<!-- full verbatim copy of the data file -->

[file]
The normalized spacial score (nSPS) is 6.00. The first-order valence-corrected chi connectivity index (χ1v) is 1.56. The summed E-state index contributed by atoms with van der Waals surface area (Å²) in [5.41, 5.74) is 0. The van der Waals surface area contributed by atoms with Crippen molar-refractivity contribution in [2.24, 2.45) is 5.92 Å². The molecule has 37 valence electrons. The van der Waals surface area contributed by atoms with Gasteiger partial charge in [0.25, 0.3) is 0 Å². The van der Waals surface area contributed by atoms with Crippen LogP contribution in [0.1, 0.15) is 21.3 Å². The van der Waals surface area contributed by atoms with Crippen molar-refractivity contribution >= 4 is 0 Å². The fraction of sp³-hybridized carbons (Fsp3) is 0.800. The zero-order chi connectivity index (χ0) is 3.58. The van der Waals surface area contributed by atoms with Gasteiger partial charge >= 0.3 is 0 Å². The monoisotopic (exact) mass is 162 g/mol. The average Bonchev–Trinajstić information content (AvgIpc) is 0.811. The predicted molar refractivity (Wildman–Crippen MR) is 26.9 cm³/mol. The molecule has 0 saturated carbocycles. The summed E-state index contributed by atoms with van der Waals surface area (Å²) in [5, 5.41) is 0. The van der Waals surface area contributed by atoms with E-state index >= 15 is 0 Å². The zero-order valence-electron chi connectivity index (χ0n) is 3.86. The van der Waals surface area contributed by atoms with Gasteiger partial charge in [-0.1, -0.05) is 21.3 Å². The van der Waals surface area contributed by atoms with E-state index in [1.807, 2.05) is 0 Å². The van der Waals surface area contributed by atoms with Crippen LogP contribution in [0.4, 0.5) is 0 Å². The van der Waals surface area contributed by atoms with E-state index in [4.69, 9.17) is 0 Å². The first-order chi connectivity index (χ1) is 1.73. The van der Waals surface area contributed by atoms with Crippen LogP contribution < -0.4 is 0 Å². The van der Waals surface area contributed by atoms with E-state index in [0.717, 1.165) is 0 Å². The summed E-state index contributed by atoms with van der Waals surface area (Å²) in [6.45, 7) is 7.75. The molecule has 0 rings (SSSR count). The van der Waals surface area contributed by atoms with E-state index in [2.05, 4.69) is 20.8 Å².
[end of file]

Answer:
The normalized spacial score (nSPS) is 6.00. The first-order valence-corrected chi connectivity index (χ1v) is 1.56. The summed E-state index contributed by atoms with van der Waals surface area (Å²) in [5.41, 5.74) is 0. The van der Waals surface area contributed by atoms with Crippen molar-refractivity contribution in [2.24, 2.45) is 5.92 Å². The molecule has 37 valence electrons. The van der Waals surface area contributed by atoms with Gasteiger partial charge in [0.25, 0.3) is 0 Å². The van der Waals surface area contributed by atoms with Crippen LogP contribution in [0.1, 0.15) is 21.3 Å². The van der Waals surface area contributed by atoms with Crippen molar-refractivity contribution >= 4 is 0 Å². The fraction of sp³-hybridized carbons (Fsp3) is 0.800. The zero-order chi connectivity index (χ0) is 3.58. The van der Waals surface area contributed by atoms with Gasteiger partial charge >= 0.3 is 0 Å². The monoisotopic (exact) mass is 162 g/mol. The average Bonchev–Trinajstić information content (AvgIpc) is 0.811. The predicted molar refractivity (Wildman–Crippen MR) is 26.9 cm³/mol. The molecule has 0 saturated carbocycles. The summed E-state index contributed by atoms with van der Waals surface area (Å²) in [5, 5.41) is 0. The van der Waals surface area contributed by atoms with E-state index >= 15 is 0 Å². The zero-order valence-electron chi connectivity index (χ0n) is 3.86. The van der Waals surface area contributed by atoms with Gasteiger partial charge in [-0.1, -0.05) is 21.3 Å². The van der Waals surface area contributed by atoms with E-state index in [1.807, 2.05) is 0 Å². The van der Waals surface area contributed by atoms with Crippen LogP contribution in [0.4, 0.5) is 0 Å². The van der Waals surface area contributed by atoms with E-state index in [4.69, 9.17) is 0 Å². The first-order chi connectivity index (χ1) is 1.73. The van der Waals surface area contributed by atoms with Crippen LogP contribution < -0.4 is 0 Å². The van der Waals surface area contributed by atoms with E-state index in [0.717, 1.165) is 0 Å². The summed E-state index contributed by atoms with van der Waals surface area (Å²) in [6.45, 7) is 7.75. The molecule has 0 rings (SSSR count). The van der Waals surface area contributed by atoms with E-state index in [2.05, 4.69) is 20.8 Å².